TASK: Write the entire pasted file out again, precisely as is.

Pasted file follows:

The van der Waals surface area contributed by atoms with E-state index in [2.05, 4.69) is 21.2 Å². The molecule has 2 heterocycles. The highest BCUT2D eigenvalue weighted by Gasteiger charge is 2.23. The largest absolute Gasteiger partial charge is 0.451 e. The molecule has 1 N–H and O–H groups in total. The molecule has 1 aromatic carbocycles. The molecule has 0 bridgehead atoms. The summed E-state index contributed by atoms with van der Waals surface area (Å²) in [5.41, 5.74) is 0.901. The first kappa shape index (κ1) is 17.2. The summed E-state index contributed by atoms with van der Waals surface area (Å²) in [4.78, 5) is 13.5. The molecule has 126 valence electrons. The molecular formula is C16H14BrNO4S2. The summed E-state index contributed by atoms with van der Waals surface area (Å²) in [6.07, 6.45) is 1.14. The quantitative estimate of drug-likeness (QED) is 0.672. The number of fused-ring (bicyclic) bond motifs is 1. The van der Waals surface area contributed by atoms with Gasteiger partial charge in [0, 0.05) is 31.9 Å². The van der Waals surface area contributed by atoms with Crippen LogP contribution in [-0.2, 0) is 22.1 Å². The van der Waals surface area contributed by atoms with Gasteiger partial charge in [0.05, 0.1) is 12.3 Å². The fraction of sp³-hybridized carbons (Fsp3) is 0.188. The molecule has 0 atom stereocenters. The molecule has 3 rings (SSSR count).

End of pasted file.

The van der Waals surface area contributed by atoms with E-state index in [2.05, 4.69) is 21.2 Å². The molecule has 2 heterocycles. The highest BCUT2D eigenvalue weighted by Gasteiger charge is 2.23. The largest absolute Gasteiger partial charge is 0.451 e. The molecule has 1 N–H and O–H groups in total. The molecule has 1 aromatic carbocycles. The molecule has 0 bridgehead atoms. The summed E-state index contributed by atoms with van der Waals surface area (Å²) in [5.41, 5.74) is 0.901. The first kappa shape index (κ1) is 17.2. The summed E-state index contributed by atoms with van der Waals surface area (Å²) in [4.78, 5) is 13.5. The molecule has 126 valence electrons. The molecular formula is C16H14BrNO4S2. The summed E-state index contributed by atoms with van der Waals surface area (Å²) in [6.07, 6.45) is 1.14. The quantitative estimate of drug-likeness (QED) is 0.672. The number of fused-ring (bicyclic) bond motifs is 1. The van der Waals surface area contributed by atoms with Gasteiger partial charge in [0, 0.05) is 31.9 Å². The van der Waals surface area contributed by atoms with Crippen LogP contribution in [-0.2, 0) is 22.1 Å². The van der Waals surface area contributed by atoms with Gasteiger partial charge in [0.05, 0.1) is 12.3 Å². The fraction of sp³-hybridized carbons (Fsp3) is 0.188. The molecule has 0 atom stereocenters. The molecule has 3 rings (SSSR count).